3 Paternal Investment and lntracellular Sperm-Egg Interactions during and Following Fertilization in Drosophila

Timothy L. Karr

Research output: Contribution to journalArticlepeer-review

37 Scopus citations


This chapter discusses the new results and information since that time, particularly as they relate to paternal contributions, including extragenic contributions, to fertilization. This chapter describes the fundamentals of insect fertilization, fertilization and early embryonic development in the dipteran D. melanogaster, and, where appropriate, to the related insect species. Another important purpose of this chapter is to provide a forum for the speculation about the significance and purpose of the evolution of sperm gigantism in insects. In this context, four speculative models that may be relevant to this unique and intriguing biological conundrum will be presented. An even more controverial idea, that extragenic paternal investments, participate in the development of the early embryo, are discussed in the chapter. Laboratory is engaged in the biochemical and cellular analysis of some of the proteins associated with the fertilization in Drosophila. The approach has been to characterize the sperm-associated proteins identified, using monoclonal antibodies. These antibodies have identified a large family of proteins, many of which are specific to testes, related by their antibody reactivity. The evolutionary and developmental consequences of sperm structure in the egg, and the potential importance of the sperm–egg interactions during and following fertilization is discussed in the chapter. In this context, the recent advances that have led to a deeper understanding of early development, particularly the isolation of maternal-effect mutations, affecting fertilization and/or the very earliest stages immediately following fertilization are also discussed in this chapter.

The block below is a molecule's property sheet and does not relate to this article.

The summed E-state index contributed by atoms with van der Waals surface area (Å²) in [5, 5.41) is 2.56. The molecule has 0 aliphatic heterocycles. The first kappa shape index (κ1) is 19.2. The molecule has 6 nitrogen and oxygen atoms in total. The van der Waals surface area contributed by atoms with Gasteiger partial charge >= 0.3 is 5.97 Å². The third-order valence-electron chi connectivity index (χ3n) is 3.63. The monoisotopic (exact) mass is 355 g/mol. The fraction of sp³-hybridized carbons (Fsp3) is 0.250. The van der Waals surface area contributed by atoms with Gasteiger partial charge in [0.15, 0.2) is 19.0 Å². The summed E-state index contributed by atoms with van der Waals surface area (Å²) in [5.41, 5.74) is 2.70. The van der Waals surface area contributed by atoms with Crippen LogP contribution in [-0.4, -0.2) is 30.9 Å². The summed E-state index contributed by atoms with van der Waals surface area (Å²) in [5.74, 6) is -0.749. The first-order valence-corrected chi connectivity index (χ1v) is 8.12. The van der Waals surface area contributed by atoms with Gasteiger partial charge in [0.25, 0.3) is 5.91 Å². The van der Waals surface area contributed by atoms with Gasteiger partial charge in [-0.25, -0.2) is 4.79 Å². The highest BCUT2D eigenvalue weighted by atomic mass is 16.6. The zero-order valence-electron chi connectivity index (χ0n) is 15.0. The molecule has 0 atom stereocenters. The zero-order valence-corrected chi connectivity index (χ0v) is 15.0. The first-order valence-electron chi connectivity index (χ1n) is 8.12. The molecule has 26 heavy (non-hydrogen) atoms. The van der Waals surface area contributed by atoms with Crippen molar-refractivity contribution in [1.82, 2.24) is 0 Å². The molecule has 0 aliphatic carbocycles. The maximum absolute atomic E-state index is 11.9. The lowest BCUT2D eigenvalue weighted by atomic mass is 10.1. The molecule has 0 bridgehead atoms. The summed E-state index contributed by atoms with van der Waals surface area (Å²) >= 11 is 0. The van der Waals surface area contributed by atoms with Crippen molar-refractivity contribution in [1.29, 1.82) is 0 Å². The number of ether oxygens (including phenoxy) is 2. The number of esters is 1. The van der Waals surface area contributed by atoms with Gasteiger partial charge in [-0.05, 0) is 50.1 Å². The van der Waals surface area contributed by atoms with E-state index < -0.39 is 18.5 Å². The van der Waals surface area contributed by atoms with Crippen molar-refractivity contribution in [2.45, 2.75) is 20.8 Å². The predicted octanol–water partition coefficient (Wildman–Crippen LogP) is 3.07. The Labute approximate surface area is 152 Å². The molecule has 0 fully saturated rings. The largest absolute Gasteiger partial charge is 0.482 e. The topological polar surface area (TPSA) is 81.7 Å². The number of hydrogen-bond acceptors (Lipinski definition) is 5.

Original languageEnglish (US)
Pages (from-to)89-115
Number of pages27
JournalCurrent topics in developmental biology
Issue numberC
StatePublished - Jan 1 1996
Externally publishedYes

ASJC Scopus subject areas

  • Developmental Biology
  • Cell Biology


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